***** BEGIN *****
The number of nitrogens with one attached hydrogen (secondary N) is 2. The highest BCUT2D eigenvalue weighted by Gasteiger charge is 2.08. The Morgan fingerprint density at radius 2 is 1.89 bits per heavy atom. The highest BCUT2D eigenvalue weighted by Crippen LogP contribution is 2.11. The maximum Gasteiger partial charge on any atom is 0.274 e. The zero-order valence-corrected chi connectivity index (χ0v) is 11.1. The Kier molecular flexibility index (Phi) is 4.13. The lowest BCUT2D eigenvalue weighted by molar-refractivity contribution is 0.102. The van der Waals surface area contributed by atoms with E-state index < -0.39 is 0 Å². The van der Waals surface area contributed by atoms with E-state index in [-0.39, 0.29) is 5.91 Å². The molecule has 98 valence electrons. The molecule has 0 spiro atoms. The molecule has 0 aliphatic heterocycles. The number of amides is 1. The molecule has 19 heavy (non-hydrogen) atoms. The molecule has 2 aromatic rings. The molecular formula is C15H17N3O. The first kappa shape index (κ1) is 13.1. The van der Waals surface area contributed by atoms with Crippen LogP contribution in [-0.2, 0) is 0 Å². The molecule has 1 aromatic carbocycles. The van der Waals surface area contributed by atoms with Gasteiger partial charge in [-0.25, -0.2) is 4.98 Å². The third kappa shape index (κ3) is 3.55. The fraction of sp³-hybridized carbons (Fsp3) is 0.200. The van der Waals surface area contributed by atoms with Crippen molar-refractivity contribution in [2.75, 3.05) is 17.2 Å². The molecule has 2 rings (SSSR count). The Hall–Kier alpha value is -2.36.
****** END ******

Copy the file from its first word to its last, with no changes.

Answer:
The number of nitrogens with one attached hydrogen (secondary N) is 2. The highest BCUT2D eigenvalue weighted by Gasteiger charge is 2.08. The Morgan fingerprint density at radius 2 is 1.89 bits per heavy atom. The highest BCUT2D eigenvalue weighted by Crippen LogP contribution is 2.11. The maximum Gasteiger partial charge on any atom is 0.274 e. The zero-order valence-corrected chi connectivity index (χ0v) is 11.1. The Kier molecular flexibility index (Phi) is 4.13. The lowest BCUT2D eigenvalue weighted by molar-refractivity contribution is 0.102. The van der Waals surface area contributed by atoms with E-state index < -0.39 is 0 Å². The van der Waals surface area contributed by atoms with E-state index in [-0.39, 0.29) is 5.91 Å². The molecule has 98 valence electrons. The molecule has 0 spiro atoms. The molecule has 0 aliphatic heterocycles. The number of amides is 1. The molecule has 19 heavy (non-hydrogen) atoms. The molecule has 2 aromatic rings. The molecular formula is C15H17N3O. The first kappa shape index (κ1) is 13.1. The van der Waals surface area contributed by atoms with Crippen LogP contribution in [-0.2, 0) is 0 Å². The molecule has 1 aromatic carbocycles. The van der Waals surface area contributed by atoms with Gasteiger partial charge in [-0.25, -0.2) is 4.98 Å². The third kappa shape index (κ3) is 3.55. The fraction of sp³-hybridized carbons (Fsp3) is 0.200. The van der Waals surface area contributed by atoms with Crippen molar-refractivity contribution in [2.75, 3.05) is 17.2 Å². The molecule has 2 rings (SSSR count). The Hall–Kier alpha value is -2.36.